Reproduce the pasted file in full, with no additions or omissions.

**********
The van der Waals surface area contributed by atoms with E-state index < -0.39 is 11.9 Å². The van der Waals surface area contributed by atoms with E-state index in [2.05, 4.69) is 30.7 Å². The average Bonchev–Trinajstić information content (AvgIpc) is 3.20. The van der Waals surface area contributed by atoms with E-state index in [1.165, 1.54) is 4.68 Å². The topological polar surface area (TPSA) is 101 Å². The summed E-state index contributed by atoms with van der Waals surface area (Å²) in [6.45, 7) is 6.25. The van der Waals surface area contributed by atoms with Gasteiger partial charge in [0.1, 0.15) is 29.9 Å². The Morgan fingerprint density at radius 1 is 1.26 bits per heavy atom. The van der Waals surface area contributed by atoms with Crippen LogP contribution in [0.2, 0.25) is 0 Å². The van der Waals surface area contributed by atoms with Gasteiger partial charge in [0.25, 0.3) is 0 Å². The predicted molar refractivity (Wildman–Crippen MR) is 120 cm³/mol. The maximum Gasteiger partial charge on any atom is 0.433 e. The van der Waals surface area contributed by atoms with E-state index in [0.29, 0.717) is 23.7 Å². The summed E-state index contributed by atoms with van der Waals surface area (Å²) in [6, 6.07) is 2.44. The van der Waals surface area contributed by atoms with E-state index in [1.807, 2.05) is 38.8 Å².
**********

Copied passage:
The van der Waals surface area contributed by atoms with E-state index < -0.39 is 11.9 Å². The van der Waals surface area contributed by atoms with E-state index in [2.05, 4.69) is 30.7 Å². The average Bonchev–Trinajstić information content (AvgIpc) is 3.20. The van der Waals surface area contributed by atoms with E-state index in [1.165, 1.54) is 4.68 Å². The topological polar surface area (TPSA) is 101 Å². The summed E-state index contributed by atoms with van der Waals surface area (Å²) in [6.45, 7) is 6.25. The van der Waals surface area contributed by atoms with Gasteiger partial charge in [0.1, 0.15) is 29.9 Å². The Morgan fingerprint density at radius 1 is 1.26 bits per heavy atom. The van der Waals surface area contributed by atoms with Crippen LogP contribution in [0.2, 0.25) is 0 Å². The van der Waals surface area contributed by atoms with Gasteiger partial charge in [0.25, 0.3) is 0 Å². The predicted molar refractivity (Wildman–Crippen MR) is 120 cm³/mol. The maximum Gasteiger partial charge on any atom is 0.433 e. The van der Waals surface area contributed by atoms with E-state index in [0.29, 0.717) is 23.7 Å². The summed E-state index contributed by atoms with van der Waals surface area (Å²) in [6, 6.07) is 2.44. The van der Waals surface area contributed by atoms with E-state index in [1.807, 2.05) is 38.8 Å².